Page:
Lightning, Compression Poetry

This week for #TankaTuesday I’ve written a Compression poem. It’s syllabic: 4, 5, 6, 6, 5, 4 with a rhyme scheme of a, x, a, x, x, a. I’m not sure I could have finished this without the help of the RhymeZone, an excellent word rhyming tool.

My goal in 2023 is to work with more syllabic rhyming forms. Rhyming has always been difficult for me—which fueled my love for non-rhyming forms… but there is a certain beauty to the rhymes. It will take a lot of practice for me to feel comfortable. I feel this poem is too contrived, or maybe too compressed would be a better way to look at it. I think the message comes through. Lightning kills.


lightning bolts strike
uncertain power
pierced by deadly shrike
a message from the gods
take heed or beware
flares end—warlike

© Colleen M. Chesebro

Did you know in Celtic Ireland, the people believed poets possessed a magical capacity? Society believed that poetry, or poetic expression, was intrinsically related to a form of magic or magical clairvoyance that gave poets an unusual power.

My words of Wisdom… Remember, as poets, always use your words wisely.

47 thoughts on “Lightning, Compression Poetry

  1. I also struggle with rhymes, Colleen, unless I’m writing silly children’s poems. So you seem brave to me to stretch yourself. And I didn’t know that the Celts thought poets had magical powers! But of course!

    Liked by 1 person

    1. There’s a story there, Diana. I can touch the edges but never fully know how to grab it and make it into a novel. I need a class in developing ideas. Not all are worthy of a novel. LOL! The rhyming adds another dimension to the syllabic forms for sure.

      Liked by 1 person

  2. I struggle more with syllables than rhymes. 🤣 But sometimes, rhyme does sound too sing-song.
    I like that idea about poets have magical capabilities. I had a dream a few nights ago that I don’t remember except it had to do with the power of words.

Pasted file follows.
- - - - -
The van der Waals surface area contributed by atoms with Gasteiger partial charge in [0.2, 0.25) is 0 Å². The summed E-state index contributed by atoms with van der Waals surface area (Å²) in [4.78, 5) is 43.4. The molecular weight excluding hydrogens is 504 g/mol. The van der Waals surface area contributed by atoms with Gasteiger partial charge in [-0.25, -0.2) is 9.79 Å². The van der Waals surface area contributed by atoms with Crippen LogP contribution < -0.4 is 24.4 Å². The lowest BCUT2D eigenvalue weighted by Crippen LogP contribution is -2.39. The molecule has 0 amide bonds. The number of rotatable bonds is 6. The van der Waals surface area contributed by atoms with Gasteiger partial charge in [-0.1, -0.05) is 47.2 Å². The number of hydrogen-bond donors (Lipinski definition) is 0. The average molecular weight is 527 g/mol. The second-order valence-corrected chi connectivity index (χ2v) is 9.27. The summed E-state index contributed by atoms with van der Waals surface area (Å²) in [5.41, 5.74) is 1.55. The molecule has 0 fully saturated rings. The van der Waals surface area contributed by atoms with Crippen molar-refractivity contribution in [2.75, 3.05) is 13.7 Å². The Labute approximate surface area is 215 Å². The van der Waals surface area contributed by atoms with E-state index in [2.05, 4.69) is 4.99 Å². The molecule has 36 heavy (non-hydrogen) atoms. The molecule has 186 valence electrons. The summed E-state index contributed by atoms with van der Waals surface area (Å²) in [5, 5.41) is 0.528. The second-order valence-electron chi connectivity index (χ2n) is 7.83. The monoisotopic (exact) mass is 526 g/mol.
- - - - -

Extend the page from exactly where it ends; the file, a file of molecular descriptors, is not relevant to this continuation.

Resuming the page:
Liked by 1 person

    1. You have the magic! The power of words flows from your fingertips. Those rhymes come to you so easily… it’s another part of word-play I always struggled with. I always felt that rhyming words were like doilies… too pretty, too much. My comfort zone has always been in the brevity of words. LOL! But, you and Jane have opened my eyes to another dimension of poetry. The syllabic rhyming forms are a natural progression. I feel ready to experiment when I didn’t before. I’ve also been writing more freestyle poetry. You and Jane inspire me! 💜 And, Happy October! 🎃

      Like

      1. Thank you! ❤️
        I go through rhyming periods. For a while, I hardly wrote any because I’ve been working on imagist poems and poems for publication.
        I think your syllabic prompts helped me learn, but now I sometimes find the forms too confining–though not the brevity so much.
        Happy October to you!

        Liked by 1 person

        1. I think there is a definite call or desire to write the Japanese forms. There is something there that speaks to me, but others don’t feel it. (Just like I struggle with the rhymes). LOL! I like that we all have poetry magic in us. We have to dig around and find it, but it’s there and a little different for all of us.

          Liked by 1 person

      1. Yay, and most welcome! We’ve been busy because our building is being pressure washed and painted so we had a ton of stuff to move from our balcony. Hopefully, I’ll get back to writing some poetry other than posts already scheduled.

        Liked by 1 person

        1. Oh, I know what you mean. I’ve been so busy. I had to plant grass in the front where so much died this summer in the drought. Lugging dirt… ugh! My hubby is a 100% disabled Vet, so I try to pick up the slack. The other day, I tripped in my office and whacked my knees. What a klutz. I’m fine, just a few bruises and I feel silly. LOL! ❤️

          Liked by 1 person

          1. Oh, no! I’m glad you’re okay! I have my klutzy moments and feel silly too! As long as we’re not hurt badly and can laugh at it, then we’ll be okay.

            Liked by 1 person

  3. Colleen,
    In many of the Dragon fantasy stories that I have read the Bards are indeed seem to possess a great power. Perhaps one of political awarness as well as compassion 🙂

    Words are little jewels strung together in sentences. Written or not – yes words have power and should be used after listening 🙂

    Liked by 1 person

  4. I like this form and the form name is apt, as it definitely gets the message through. I use rhymezone for EVERYTHING! It’s the handiest site I know for rhymes, near rhymes, synonyms, etc. and the emphasis and syllable sorting is priceless!

    Liked by 1 person

Comments are closed.